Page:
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June 19, 2013

LEGO figures are getting angrier

Screen Shot 2013-06-18 at 2.52.56 PM

And pretty soon they're gonna rise up and let you know just how P.O'd they are.

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Caitlin Dewey's Washington Post story has the details; excerpts below.

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LEGOs haven't just become astronomically expensive in the past 35 years. According to a new study from researchers in New Zealand, the popular kids' toys have also developed a bit of an attitude problem.

LEGO characters released since the early '90s are proportionately more angry, the study found. They hypothesized the spike in negativity could be related to the release of more thematic Lego sets such as pirates or "Harry Potter," which include weapons and minifigures representing "good guys" and "bad guys."

"It is our impression that the themes have been increasingly based on conflicts," wrote the researchers.

They arrived at this conclusion through a meticulous scientific process, which reads as almost comical given their subject matter. After cataloging and photographing the 3,655 LEGO characters released between 1975 and 2010, they asked 264 American adults to characterize the figures’ expressions as angry, happy, sad, disgusted, surprised or fearful.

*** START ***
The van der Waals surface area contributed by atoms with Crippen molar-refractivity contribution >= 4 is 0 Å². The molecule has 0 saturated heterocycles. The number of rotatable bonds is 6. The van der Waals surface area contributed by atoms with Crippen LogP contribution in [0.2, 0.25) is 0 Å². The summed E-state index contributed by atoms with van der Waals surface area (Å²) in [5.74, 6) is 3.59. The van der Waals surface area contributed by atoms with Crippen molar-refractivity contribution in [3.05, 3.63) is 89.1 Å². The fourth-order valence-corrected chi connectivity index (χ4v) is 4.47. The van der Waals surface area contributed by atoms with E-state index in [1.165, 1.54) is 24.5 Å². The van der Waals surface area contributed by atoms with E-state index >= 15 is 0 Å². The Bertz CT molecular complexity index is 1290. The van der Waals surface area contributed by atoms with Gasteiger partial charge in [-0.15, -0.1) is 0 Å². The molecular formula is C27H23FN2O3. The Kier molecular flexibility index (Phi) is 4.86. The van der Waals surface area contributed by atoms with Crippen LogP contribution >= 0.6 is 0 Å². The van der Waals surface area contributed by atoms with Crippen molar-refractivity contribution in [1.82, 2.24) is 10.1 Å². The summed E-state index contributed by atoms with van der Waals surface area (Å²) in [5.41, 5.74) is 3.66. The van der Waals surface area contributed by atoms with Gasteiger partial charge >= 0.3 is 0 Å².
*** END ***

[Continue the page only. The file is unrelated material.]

They then processed those numbers and plotted them on graphs like the one above, which illustrates the proportional growth of angry faces since the early '90s. Variables (like skin color or whether the figure's head is attached to a body) don't substantially throw off their conclusions.

That's pretty alarming in a world where chewing a Pop-Tart into a gun shape is grounds for school suspension and the psychological impact of violent video games remains a hot debate. One would predict that conflict-oriented figurines are the last thing parents want in their kids' toy chests.

But before you confiscate your kids' LEGOs, consider the good that even angry LEGOs can do. The study's authors acknowledge that a range of emotional expressions "connect[s] to the complex interaction scenarios of today’s users" — in other words, the variation mirrors real life, where anger, fear and "smileys" all magically coexist.

June 19, 2013 at 12:01 AM | Permalink


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